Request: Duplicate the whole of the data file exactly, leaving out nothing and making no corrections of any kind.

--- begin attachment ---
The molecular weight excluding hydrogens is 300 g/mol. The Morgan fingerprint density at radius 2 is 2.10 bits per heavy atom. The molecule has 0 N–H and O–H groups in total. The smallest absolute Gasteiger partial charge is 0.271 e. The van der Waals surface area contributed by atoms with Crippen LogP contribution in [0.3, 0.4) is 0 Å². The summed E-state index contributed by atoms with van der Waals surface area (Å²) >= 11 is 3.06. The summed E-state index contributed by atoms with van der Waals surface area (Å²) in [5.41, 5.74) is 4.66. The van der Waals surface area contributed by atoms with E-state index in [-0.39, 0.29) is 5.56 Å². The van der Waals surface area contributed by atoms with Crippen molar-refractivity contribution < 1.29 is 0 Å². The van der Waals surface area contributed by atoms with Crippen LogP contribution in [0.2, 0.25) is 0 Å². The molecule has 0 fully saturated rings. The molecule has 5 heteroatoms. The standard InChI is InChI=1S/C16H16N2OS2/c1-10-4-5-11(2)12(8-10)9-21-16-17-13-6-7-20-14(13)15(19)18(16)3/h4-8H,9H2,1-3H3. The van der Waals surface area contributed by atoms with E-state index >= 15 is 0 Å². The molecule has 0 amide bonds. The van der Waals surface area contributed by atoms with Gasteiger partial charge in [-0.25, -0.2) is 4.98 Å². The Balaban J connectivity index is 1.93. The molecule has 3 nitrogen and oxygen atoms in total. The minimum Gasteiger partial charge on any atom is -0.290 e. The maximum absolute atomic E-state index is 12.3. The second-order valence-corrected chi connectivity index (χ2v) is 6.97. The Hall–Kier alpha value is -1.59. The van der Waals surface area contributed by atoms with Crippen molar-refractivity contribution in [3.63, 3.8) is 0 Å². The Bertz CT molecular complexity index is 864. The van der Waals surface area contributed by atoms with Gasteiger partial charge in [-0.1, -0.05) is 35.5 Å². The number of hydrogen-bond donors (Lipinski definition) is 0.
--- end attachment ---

The molecular weight excluding hydrogens is 300 g/mol. The Morgan fingerprint density at radius 2 is 2.10 bits per heavy atom. The molecule has 0 N–H and O–H groups in total. The smallest absolute Gasteiger partial charge is 0.271 e. The van der Waals surface area contributed by atoms with Crippen LogP contribution in [0.3, 0.4) is 0 Å². The summed E-state index contributed by atoms with van der Waals surface area (Å²) >= 11 is 3.06. The summed E-state index contributed by atoms with van der Waals surface area (Å²) in [5.41, 5.74) is 4.66. The van der Waals surface area contributed by atoms with E-state index in [-0.39, 0.29) is 5.56 Å². The van der Waals surface area contributed by atoms with Crippen molar-refractivity contribution < 1.29 is 0 Å². The van der Waals surface area contributed by atoms with Crippen LogP contribution in [0.2, 0.25) is 0 Å². The molecule has 0 fully saturated rings. The molecule has 5 heteroatoms. The standard InChI is InChI=1S/C16H16N2OS2/c1-10-4-5-11(2)12(8-10)9-21-16-17-13-6-7-20-14(13)15(19)18(16)3/h4-8H,9H2,1-3H3. The van der Waals surface area contributed by atoms with E-state index >= 15 is 0 Å². The molecule has 0 amide bonds. The van der Waals surface area contributed by atoms with Gasteiger partial charge in [-0.25, -0.2) is 4.98 Å². The Balaban J connectivity index is 1.93. The molecule has 3 nitrogen and oxygen atoms in total. The minimum Gasteiger partial charge on any atom is -0.290 e. The maximum absolute atomic E-state index is 12.3. The second-order valence-corrected chi connectivity index (χ2v) is 6.97. The Hall–Kier alpha value is -1.59. The van der Waals surface area contributed by atoms with Crippen molar-refractivity contribution in [3.63, 3.8) is 0 Å². The Bertz CT molecular complexity index is 864. The van der Waals surface area contributed by atoms with Gasteiger partial charge in [-0.1, -0.05) is 35.5 Å². The number of hydrogen-bond donors (Lipinski definition) is 0.